Notes for chapter II1 All of this was done with the use of a Ticonderoga HB #2 pencil “The World’s Best Pencil” as well as the official pencil of The Institute for the Study of Slightly Varying Circumstances. 2 This is an instance of the ‘peculiar ideas’ I refer to in chapter I. Though not all ‘peculiar ideas’ are pursued in the contemplative process those that point toward or prove one’s own importance should always be considered first. 3 Which is no small feat considering the novel runs 754 pages and that doesn’t even include the appendix at 11 pages or the notes at 28 which if you were to add them up would equal 793 pages! That is 793 pages without even the mention of the introduction, preface, or notes on the text and illustration which I left out on purpose due to the number of pages after all the addition was done being nothing short of a mind boggling 815 pages! 4 In all honesty my contemplative process did on several occasions (accidentally) result in my falling asleep for sometimes between 3 and 4 hours, which still is not just “sitting around”. 5 What follows illustrates a complete immersion into the very heart of the contemplative process where ‘peculiar ideas’ take off at a frightening clip, and then quickly begin to spin out of control into ‘wild imaginings’ finally coming to rest in a twisted, fiery heap of ‘crazy thinking’. 6 This statement relates directly to footnote 8 from the previous chapter in that it is meant to stir feelings in the reader of admiration for my ceaseless dedication to intellectual inquiry. 7 Charles Dickens and Daniel Webster met in England shortly after the publication of The Posthumous Papers of the Pickwick Club which Webster had read and enjoyed very much. It is my belief that the quote from Daniel Webster included above was directly influenced by his being ‘let in on’ the secret of the circumstances, though I could very likely be wrong, but which should never hinder the contemplative process. 8 As I explain in the Special Feature below the posting of ‘crazy thinking’ to a web site, while not discouraged, does not convey any benefit upon the author in regards to membership within The Society of Contemplatives, but can be, and often is a good place for one to develop their insane theories. 9 This assurance of something favorable to come, in this case from the study of the circumstances found within The Posthumous Papers of the Pickwick Club, is only a guarantee for those who actually immerse themselves totally and to the exclusion of all else (including family and friends) in the study of these circumstances (using the approved contemplative process), which, because of the time and effort involved, will not be a great number of people, if any, which is why I am the Grand Master of The Society of Contemplatives and the President and Founder of The Institute for the Study of Slightly Varying Circumstances.‡ ‡ There is an ‘honorary’ member of the Institute, but, due to his living on a windswept hill above the black lake (which according to the locals is not home to a monster, and is why they could never be members of either the Institute or the Society), and as the term ‘honorary’ implies, he is not expected to fulfill the usual requirements, or duties, and does not enjoy any of the privileges, emoluments, etc.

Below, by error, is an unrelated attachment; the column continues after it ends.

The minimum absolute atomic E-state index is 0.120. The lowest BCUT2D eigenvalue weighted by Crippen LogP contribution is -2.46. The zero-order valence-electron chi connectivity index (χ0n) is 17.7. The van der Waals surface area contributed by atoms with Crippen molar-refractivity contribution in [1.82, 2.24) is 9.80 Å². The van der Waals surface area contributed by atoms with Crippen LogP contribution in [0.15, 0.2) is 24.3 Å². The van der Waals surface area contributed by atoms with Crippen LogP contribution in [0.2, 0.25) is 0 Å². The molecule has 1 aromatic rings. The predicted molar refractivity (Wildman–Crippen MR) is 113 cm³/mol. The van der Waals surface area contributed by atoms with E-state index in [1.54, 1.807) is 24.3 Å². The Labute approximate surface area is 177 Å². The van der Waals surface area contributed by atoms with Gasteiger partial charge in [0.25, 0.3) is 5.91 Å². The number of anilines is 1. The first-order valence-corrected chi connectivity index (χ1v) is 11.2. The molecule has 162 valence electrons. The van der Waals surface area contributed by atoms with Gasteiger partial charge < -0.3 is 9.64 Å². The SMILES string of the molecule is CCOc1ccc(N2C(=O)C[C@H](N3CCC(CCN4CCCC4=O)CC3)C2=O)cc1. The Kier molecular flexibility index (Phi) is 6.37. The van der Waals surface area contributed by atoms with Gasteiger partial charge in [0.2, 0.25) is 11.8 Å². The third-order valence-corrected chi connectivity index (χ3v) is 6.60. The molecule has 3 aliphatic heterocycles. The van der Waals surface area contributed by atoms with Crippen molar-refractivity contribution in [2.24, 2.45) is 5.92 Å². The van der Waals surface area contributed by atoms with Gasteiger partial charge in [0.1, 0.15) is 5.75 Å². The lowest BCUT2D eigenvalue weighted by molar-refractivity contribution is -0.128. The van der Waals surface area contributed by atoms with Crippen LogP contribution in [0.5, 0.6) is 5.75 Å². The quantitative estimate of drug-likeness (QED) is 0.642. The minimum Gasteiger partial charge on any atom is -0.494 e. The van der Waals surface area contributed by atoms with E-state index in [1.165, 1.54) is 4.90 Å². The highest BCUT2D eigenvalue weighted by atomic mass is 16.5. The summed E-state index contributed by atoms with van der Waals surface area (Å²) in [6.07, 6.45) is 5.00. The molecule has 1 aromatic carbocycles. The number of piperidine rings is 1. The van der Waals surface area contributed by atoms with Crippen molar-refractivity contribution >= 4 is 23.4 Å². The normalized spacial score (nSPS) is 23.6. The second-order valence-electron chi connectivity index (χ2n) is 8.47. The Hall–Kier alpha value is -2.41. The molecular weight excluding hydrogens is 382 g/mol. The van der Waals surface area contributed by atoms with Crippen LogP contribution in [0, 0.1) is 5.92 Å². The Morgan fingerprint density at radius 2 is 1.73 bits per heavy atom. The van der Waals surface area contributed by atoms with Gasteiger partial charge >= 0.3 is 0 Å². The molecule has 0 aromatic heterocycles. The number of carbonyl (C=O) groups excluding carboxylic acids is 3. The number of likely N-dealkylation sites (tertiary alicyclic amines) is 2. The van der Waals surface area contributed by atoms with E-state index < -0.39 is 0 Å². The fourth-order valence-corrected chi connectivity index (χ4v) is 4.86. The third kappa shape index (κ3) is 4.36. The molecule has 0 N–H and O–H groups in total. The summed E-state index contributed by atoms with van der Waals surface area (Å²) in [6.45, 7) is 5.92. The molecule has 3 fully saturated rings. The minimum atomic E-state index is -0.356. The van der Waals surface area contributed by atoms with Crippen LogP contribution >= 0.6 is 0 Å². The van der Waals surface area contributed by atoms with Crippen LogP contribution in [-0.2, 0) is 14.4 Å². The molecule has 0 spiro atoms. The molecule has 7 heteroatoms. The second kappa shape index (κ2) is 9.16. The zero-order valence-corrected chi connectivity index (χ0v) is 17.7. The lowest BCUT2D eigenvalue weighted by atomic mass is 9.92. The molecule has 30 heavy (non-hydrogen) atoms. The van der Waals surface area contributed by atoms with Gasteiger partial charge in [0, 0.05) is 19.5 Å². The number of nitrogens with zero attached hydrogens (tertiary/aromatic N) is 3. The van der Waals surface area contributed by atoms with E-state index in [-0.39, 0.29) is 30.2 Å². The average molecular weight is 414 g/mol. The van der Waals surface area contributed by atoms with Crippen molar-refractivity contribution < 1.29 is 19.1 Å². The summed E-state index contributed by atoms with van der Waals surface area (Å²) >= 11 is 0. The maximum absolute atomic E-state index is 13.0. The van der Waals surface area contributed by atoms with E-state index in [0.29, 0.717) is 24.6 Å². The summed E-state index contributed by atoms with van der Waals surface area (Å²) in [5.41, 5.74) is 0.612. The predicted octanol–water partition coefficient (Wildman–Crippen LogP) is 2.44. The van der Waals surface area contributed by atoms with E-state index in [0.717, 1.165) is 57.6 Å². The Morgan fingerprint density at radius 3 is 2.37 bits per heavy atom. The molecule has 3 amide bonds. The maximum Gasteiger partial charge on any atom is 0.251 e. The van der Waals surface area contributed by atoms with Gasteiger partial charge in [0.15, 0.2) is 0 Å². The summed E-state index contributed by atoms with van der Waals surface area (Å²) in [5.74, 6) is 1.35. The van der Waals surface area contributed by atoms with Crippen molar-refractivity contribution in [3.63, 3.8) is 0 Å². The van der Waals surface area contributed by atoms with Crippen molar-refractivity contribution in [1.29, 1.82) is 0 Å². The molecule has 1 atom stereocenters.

The Circumstanceseverything concerned in order of which they appear
The following circumstances were found within The Posthumous Papers of the Pickwick Club published by The Penguin Group edited with an introduction and notes by Mark Wormald, 1999
The circumstances have been italicized and highlighted in red for the reader’s convenience
‘Singular circumstance that,’ said Mr. Pickwick. ‘Will you allow me to make a note of it?’
chapter 2 page 26
Although we find this circumstance recorded as a ‘singular’ one, in Mr. Pickwick’s note-book, we cannot refrain from humbly expressing our dissent from that learned authority.
chapter 2 page 26
‘Stay, sir,’ said Mr. Pickwick, ‘I really cannot allow this matter to go any further without some explanation. Tupman, recount the circumstances.’
chapter 3 page 56
We are merely endeavouring to discharge, in an upright manner, the responsible duties of our editorial functions; and whatever ambition we might have felt under other circumstances to lay claim to the authorship of these adventures, a regard for truth forbids us to do more than claim the merit of their judicious arrangement and impartial narration.